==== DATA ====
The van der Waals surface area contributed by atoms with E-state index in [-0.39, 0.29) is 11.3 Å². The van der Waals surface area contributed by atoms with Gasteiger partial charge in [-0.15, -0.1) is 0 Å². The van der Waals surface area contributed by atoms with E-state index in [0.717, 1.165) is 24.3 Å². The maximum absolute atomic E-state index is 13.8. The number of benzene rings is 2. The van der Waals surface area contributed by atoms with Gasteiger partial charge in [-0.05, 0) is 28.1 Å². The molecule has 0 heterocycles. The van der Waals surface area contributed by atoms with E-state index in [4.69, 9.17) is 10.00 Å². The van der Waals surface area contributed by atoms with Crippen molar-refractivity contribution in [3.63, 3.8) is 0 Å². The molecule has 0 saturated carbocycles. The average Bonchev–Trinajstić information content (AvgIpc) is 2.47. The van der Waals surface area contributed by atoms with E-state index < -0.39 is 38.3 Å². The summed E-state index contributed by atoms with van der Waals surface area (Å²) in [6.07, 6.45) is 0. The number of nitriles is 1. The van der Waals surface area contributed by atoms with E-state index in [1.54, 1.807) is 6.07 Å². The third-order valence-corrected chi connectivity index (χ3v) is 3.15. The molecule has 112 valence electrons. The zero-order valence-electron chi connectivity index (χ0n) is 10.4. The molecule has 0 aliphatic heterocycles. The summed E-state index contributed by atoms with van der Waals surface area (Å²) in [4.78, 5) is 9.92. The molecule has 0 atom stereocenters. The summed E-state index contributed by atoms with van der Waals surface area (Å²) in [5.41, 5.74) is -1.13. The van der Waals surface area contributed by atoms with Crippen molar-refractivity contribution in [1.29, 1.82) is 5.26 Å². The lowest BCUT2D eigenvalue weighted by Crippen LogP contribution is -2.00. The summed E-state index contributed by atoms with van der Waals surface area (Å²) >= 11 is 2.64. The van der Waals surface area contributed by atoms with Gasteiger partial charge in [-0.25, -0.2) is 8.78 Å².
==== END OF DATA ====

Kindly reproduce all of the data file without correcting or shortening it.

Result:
The van der Waals surface area contributed by atoms with E-state index in [-0.39, 0.29) is 11.3 Å². The van der Waals surface area contributed by atoms with Gasteiger partial charge in [-0.15, -0.1) is 0 Å². The van der Waals surface area contributed by atoms with E-state index in [0.717, 1.165) is 24.3 Å². The maximum absolute atomic E-state index is 13.8. The number of benzene rings is 2. The van der Waals surface area contributed by atoms with Gasteiger partial charge in [-0.05, 0) is 28.1 Å². The molecule has 0 heterocycles. The van der Waals surface area contributed by atoms with E-state index in [4.69, 9.17) is 10.00 Å². The van der Waals surface area contributed by atoms with Crippen molar-refractivity contribution in [3.63, 3.8) is 0 Å². The molecule has 0 saturated carbocycles. The average Bonchev–Trinajstić information content (AvgIpc) is 2.47. The van der Waals surface area contributed by atoms with E-state index < -0.39 is 38.3 Å². The summed E-state index contributed by atoms with van der Waals surface area (Å²) in [6.07, 6.45) is 0. The number of nitriles is 1. The van der Waals surface area contributed by atoms with E-state index in [1.54, 1.807) is 6.07 Å². The third-order valence-corrected chi connectivity index (χ3v) is 3.15. The molecule has 112 valence electrons. The zero-order valence-electron chi connectivity index (χ0n) is 10.4. The molecule has 0 aliphatic heterocycles. The summed E-state index contributed by atoms with van der Waals surface area (Å²) in [4.78, 5) is 9.92. The molecule has 0 atom stereocenters. The summed E-state index contributed by atoms with van der Waals surface area (Å²) in [5.41, 5.74) is -1.13. The van der Waals surface area contributed by atoms with Crippen molar-refractivity contribution in [1.29, 1.82) is 5.26 Å². The lowest BCUT2D eigenvalue weighted by Crippen LogP contribution is -2.00. The summed E-state index contributed by atoms with van der Waals surface area (Å²) >= 11 is 2.64. The van der Waals surface area contributed by atoms with Gasteiger partial charge in [-0.25, -0.2) is 8.78 Å².